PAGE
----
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What Language Do They Speak in South Sudan?

What Language Do They Speak in South Sudan

Key Takeaways

Official Language:English
Major Indigenous Languages:Dinka, Nuer, Bari, and many more
Population Speaking English:English proficiency varies; used mostly in official capacities
Language Influences:Indigenous languages, Arab traders, British colonization


South Sudan, which gained its independence from Sudan in 2011, boasts a rich tapestry of cultures, traditions, and languages. As the world’s youngest nation, it has a unique linguistic profile that reflects its diverse ethnic communities. This article delves into the intricate linguistic landscape of South Sudan, offering insights into its official language, major indigenous languages, and historical influences.

Official Language: English

In the wake of its independence, South Sudan chose English as its official language. This decision aimed at unifying its diverse population and distancing itself from its northern neighbor, Sudan, where Arabic holds prominence.

English Usage in South Sudan:

  • Education: English is the medium of instruction in most schools. This policy seeks to equip students with proficiency in a globally recognized language, facilitating both local governance and international interactions.
  • Government: All official documents, legislative proceedings, and bureaucratic communications are conducted in English.
  • Media: Newspapers, television broadcasts, and radio shows also often use English, especially when targeting a national or international audience.

While English holds an official status, it’s worth noting that the general populace might not always be fluent. Many South Sudanese people primarily communicate in their indigenous languages, resorting to English primarily for formal purposes.

Major Indigenous Languages

South Sudan is home to a plethora of indigenous languages, reflecting its diverse ethnic makeup. Let’s dive into some of the major ones:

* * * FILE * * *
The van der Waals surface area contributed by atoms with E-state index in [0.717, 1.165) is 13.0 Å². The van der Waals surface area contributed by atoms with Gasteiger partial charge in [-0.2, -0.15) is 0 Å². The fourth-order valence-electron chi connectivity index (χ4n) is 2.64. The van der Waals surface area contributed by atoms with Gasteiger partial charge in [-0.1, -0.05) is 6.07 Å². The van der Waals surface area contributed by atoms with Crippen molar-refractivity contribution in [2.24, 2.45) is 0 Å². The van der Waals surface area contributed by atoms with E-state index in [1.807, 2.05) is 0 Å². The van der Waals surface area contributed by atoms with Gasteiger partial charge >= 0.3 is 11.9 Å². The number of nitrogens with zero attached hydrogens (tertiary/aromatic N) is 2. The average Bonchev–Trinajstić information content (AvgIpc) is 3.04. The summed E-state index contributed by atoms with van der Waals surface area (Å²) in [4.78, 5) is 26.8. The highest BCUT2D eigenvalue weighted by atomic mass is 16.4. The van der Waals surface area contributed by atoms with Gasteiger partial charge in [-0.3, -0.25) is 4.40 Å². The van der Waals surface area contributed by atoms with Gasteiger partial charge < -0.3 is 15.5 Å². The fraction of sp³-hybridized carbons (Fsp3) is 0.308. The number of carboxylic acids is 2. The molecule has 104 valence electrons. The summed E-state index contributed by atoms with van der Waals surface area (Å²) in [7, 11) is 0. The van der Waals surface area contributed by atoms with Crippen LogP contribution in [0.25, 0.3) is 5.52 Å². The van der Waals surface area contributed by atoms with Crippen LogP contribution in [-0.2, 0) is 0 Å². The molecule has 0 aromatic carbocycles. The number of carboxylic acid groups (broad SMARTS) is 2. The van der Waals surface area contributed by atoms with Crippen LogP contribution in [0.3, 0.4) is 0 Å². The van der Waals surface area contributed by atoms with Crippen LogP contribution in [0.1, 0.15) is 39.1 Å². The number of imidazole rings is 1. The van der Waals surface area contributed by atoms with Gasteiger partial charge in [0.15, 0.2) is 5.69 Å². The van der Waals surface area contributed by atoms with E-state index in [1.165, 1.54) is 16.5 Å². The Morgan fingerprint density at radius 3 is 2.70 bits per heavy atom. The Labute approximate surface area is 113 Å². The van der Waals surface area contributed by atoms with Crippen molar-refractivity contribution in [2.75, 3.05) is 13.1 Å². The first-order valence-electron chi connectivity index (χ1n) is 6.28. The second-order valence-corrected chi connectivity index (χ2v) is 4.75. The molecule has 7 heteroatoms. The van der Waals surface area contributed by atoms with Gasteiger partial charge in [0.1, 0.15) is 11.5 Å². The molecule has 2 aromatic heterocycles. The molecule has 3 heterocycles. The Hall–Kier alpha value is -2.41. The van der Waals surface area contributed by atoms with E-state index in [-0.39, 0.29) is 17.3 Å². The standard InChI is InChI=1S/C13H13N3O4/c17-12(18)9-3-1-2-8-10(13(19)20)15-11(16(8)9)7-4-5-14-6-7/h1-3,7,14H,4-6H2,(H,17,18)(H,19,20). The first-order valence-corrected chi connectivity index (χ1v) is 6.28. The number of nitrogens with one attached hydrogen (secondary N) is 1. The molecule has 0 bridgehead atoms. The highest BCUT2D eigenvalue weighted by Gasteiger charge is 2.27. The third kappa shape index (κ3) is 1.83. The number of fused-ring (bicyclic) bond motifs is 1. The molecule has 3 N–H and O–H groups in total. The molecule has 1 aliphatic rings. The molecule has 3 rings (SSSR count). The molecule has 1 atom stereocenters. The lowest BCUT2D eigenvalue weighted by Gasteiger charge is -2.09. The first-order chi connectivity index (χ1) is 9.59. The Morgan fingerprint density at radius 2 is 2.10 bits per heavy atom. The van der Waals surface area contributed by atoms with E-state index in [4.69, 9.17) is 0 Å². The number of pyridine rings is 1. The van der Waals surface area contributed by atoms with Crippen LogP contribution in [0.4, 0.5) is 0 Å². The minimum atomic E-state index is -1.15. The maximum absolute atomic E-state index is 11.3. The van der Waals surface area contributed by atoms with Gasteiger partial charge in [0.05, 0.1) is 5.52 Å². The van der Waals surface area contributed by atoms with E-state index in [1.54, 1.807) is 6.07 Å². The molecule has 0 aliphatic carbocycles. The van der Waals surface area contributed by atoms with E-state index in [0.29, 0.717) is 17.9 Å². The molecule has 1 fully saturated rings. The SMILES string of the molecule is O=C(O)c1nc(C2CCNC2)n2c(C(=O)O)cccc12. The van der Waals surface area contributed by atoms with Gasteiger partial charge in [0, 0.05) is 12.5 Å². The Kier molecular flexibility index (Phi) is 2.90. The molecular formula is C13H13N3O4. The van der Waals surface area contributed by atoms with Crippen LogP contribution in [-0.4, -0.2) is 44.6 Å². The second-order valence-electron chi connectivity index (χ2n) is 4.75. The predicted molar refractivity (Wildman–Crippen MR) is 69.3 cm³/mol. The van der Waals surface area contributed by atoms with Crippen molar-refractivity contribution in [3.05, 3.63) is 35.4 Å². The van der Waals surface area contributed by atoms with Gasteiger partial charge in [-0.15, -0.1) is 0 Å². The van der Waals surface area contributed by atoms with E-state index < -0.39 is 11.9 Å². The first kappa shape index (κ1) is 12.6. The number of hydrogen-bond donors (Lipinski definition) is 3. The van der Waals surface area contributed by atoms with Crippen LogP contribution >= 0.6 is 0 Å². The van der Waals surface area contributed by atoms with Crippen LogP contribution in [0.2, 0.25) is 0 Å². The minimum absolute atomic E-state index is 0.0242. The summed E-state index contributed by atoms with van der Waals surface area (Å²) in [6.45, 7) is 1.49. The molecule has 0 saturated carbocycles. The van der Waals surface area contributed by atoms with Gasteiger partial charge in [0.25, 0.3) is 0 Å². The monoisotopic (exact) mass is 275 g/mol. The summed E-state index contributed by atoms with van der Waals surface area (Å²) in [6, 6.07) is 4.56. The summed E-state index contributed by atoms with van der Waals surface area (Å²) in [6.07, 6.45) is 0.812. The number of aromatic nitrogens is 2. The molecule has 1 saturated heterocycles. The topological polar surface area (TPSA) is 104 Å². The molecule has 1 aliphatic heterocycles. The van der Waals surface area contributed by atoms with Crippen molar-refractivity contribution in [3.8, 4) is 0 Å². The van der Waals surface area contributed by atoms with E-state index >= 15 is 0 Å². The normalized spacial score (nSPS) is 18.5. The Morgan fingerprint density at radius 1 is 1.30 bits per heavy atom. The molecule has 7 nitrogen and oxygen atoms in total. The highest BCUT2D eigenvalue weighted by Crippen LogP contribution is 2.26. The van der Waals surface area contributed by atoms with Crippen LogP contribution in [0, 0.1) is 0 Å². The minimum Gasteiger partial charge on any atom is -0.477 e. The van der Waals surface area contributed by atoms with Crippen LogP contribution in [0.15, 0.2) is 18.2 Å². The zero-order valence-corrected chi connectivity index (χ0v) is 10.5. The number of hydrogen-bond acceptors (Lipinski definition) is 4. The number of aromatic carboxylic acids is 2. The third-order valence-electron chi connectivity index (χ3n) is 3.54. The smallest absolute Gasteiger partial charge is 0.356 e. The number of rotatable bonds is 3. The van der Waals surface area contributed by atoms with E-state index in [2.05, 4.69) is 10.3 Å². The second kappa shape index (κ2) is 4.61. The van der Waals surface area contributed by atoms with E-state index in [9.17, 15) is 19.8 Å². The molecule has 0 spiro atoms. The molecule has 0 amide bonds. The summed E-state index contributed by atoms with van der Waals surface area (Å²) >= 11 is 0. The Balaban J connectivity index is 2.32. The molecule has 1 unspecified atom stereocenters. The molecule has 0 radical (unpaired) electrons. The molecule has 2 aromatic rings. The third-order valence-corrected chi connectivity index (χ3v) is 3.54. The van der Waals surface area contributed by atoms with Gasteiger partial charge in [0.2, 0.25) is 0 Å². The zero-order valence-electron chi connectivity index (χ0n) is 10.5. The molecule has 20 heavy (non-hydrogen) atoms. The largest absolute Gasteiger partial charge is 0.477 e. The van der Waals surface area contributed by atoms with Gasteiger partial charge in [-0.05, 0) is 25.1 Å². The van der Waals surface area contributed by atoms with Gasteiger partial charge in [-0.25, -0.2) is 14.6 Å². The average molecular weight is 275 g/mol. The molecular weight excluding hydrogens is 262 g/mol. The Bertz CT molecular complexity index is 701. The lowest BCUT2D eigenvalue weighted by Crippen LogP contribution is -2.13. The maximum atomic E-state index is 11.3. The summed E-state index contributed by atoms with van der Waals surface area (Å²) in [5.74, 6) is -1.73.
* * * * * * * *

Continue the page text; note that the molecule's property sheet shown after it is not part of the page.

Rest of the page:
LanguageEthnic Group
BariPojulu, Kakwa, Mundari, etc.

1. Dinka

Dinka is the most spoken indigenous language in South Sudan. It’s primarily spoken by the Dinka ethnic group, which forms the largest community in the country. The language has several dialects, which sometimes vary considerably from one region to another.

2. Nuer

Nuer is the second most spoken language. Like Dinka, it too has various dialects, reflecting the different clans within the Nuer community.

3. Bari

The Bari language is spoken by several ethnic groups like Pojulu, Kakwa, and Mundari. These groups, though distinct, share many cultural and linguistic traits.

4. Others

South Sudan houses many other languages and dialects, each corresponding to a specific ethnic group or community. Some of these languages have a limited number of speakers, making them vulnerable to extinction.

Historical Language Influences

The languages spoken in South Sudan have been shaped by its rich history, peppered with interactions, migrations, and colonizations. Here’s a brief look:

  1. Indigenous Interactions: Over centuries, various tribes and communities in South Sudan interacted, traded, and sometimes intermarried. This intermingling led to some level of linguistic exchange and borrowing.
  2. Arab Traders: Before colonization, Arab traders frequented the region, introducing Arabic words and influencing some local dialects.
  3. British Colonization: The British colonial era brought English to Sudan (including present-day South Sudan). Post-independence, South Sudan retained English as its official language, indicative of the British legacy.


South Sudan’s linguistic profile is as diverse as its ethnic makeup. While English serves as a unifying medium on an official level, the heartbeats of its communities are the myriad indigenous languages. These languages not only facilitate communication but also carry the tales, histories, and identities of the nation’s many communities. As South Sudan continues to evolve, one can only hope that it preserves and cherishes this rich linguistic heritage.

Note: Engaging with locals in their indigenous language or dialect can offer a richer and more authentic experience for those looking to immerse themselves in South Sudan’s culture. If planning a visit, consider learning a few basic phrases; it’s always appreciated!